Harry was a good conversationalist, he seemed decent despite not remembering my name although at least he called me female names and not insults, ha, and he had a wealth of horse experience too. He was originally from Sydney area and helped start up the first Pony Club there. He loved jump horses and had trained, owned and ridden many, and sold some which became famous jumpers. When he first got Gogo he had big horse plants for mustering and broke most of the horses in himself. Whereas a good temperament with a horse is paramount with me, with Harry it was the opposite, he said dirty horses jumped better. I disagreed but we could disagree politely and that’s always a good thing. Gopher, as we walked back to our rooms after dinner, told me some stories about Harry’s riding feats and breaking of rogues, and yes I was impressed. He was fearless, brave and never gave up. Good, I hoped I would emulate that courage. Flying from Tas to the top of WA with 20 cents and no other way to get home if the plane back was missed, seemed a good start, ha! Not that they knew that. Courage comes in all forms, some being stupidity, ha.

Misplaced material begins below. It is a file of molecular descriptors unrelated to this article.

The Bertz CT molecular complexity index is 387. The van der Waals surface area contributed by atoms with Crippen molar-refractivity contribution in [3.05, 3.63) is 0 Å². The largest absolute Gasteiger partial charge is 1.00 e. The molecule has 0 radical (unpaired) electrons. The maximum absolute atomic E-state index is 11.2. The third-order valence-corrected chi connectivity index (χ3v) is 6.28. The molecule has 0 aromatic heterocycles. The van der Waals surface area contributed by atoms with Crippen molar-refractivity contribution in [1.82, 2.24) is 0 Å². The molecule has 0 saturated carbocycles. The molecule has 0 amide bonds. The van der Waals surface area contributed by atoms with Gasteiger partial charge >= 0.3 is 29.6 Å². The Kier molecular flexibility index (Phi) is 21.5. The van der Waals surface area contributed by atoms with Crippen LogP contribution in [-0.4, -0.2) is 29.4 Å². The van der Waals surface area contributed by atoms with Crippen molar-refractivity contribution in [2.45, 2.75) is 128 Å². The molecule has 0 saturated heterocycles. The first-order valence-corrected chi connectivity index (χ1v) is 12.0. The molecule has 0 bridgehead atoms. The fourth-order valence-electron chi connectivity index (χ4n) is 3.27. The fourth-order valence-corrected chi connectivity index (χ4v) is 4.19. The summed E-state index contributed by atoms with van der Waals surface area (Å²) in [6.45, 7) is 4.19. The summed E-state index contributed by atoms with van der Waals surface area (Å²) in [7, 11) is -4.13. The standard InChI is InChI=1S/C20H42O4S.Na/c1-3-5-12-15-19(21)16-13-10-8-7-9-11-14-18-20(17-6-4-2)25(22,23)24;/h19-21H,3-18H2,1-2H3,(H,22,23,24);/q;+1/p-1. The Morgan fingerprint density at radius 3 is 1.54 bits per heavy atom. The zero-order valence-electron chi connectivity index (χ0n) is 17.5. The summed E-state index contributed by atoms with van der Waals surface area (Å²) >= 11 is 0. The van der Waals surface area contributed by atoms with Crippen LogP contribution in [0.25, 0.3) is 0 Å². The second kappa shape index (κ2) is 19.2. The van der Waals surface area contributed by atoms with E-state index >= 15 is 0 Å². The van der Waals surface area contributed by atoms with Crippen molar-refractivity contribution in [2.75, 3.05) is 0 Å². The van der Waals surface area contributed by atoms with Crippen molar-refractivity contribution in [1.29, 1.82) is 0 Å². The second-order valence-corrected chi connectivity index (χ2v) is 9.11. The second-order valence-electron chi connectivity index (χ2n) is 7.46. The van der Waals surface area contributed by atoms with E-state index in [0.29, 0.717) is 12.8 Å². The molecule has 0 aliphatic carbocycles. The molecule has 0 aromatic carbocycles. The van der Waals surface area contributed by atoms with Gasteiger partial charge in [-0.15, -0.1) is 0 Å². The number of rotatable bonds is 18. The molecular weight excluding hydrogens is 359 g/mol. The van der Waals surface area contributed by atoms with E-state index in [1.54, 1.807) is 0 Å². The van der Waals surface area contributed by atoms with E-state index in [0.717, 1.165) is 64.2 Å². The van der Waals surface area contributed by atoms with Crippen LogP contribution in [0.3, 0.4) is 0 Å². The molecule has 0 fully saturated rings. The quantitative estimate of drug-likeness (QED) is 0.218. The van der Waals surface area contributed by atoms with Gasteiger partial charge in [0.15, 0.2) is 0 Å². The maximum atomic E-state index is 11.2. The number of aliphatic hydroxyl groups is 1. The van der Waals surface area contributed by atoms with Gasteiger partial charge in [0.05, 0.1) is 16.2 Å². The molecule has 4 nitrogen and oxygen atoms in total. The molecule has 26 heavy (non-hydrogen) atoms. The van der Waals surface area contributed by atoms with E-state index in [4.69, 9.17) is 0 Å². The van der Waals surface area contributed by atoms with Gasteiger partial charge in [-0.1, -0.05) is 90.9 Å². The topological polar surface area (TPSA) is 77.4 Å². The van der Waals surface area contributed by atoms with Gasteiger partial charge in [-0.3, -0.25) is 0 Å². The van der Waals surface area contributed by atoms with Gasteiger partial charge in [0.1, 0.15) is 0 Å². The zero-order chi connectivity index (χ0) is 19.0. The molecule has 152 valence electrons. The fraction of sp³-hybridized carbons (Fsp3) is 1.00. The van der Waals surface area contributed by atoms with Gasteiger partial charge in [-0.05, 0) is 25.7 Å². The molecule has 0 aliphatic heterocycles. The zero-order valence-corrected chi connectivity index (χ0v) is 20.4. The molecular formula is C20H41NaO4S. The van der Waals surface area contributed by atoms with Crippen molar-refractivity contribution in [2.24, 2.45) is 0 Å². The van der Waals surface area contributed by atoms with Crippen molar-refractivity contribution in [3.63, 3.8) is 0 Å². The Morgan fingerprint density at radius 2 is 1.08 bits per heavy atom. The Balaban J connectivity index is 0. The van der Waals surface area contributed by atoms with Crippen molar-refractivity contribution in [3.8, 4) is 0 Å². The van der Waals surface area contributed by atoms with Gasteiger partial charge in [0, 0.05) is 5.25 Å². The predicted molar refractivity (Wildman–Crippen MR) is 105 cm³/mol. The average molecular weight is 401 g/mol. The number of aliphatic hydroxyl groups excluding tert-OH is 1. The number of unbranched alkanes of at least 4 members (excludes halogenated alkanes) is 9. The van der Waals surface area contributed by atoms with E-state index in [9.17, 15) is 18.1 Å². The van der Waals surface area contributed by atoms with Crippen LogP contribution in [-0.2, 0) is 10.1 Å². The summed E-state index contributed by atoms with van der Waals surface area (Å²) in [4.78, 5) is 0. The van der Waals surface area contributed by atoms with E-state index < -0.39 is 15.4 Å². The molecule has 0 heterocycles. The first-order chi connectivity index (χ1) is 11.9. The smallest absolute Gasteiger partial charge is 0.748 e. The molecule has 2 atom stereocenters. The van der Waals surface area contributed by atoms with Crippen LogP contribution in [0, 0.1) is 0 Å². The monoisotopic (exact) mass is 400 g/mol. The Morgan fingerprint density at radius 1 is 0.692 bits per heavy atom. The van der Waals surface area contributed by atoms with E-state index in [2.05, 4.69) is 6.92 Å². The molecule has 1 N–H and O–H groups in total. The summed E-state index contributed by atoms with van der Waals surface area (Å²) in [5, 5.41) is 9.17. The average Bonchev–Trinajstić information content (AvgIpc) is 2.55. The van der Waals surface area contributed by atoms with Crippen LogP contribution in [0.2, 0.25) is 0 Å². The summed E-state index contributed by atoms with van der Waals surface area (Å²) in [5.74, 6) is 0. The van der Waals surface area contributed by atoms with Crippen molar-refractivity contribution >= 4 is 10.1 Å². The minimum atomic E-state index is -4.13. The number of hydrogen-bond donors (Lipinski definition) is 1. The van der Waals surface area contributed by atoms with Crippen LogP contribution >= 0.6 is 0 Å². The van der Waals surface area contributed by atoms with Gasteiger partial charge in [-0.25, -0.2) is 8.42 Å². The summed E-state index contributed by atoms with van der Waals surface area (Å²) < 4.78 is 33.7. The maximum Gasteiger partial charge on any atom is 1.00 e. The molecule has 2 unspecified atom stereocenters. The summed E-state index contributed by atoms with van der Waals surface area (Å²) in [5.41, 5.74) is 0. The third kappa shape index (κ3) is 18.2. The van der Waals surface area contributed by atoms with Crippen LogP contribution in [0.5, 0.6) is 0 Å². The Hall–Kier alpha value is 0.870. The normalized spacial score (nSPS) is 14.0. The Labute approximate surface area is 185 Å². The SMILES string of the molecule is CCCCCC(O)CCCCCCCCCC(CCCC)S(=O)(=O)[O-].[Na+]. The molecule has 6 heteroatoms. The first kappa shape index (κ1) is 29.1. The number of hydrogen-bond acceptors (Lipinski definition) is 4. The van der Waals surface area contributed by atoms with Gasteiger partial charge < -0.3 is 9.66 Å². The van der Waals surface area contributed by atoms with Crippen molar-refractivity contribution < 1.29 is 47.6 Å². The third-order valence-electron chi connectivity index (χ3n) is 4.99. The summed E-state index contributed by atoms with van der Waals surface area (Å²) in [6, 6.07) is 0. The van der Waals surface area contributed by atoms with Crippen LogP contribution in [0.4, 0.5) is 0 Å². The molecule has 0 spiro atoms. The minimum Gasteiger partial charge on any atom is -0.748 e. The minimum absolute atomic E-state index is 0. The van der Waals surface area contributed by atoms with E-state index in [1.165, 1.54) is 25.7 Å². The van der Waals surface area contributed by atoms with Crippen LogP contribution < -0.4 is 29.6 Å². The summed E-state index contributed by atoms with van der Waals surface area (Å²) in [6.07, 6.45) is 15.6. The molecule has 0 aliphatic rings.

Tossed and turned all night as it was too hot to sleep. First thing next morning we went to the big old stone store house, so cool! To choose a saddle for me. Amazing to see neat rows and rows of them on saddle racks, tiered up the white washed stone walls, and bridles too. I picked out one that looked ok, didn’t want an expensive looking one nor anything too bomby, mind you they were all well cared for, amazing how many there were, dozens of stock saddles from all eras. I was used to riding in anything so a super deep seat and massive knee pads weren’t essential at all. Anyway the one I chose met with approval, Harry nodded, Mary could have that one. Gopher discussed saddles for a bit as he remembered every one in the place. His own was very expensive looking, deep seat, high knee pads and beautiful leather.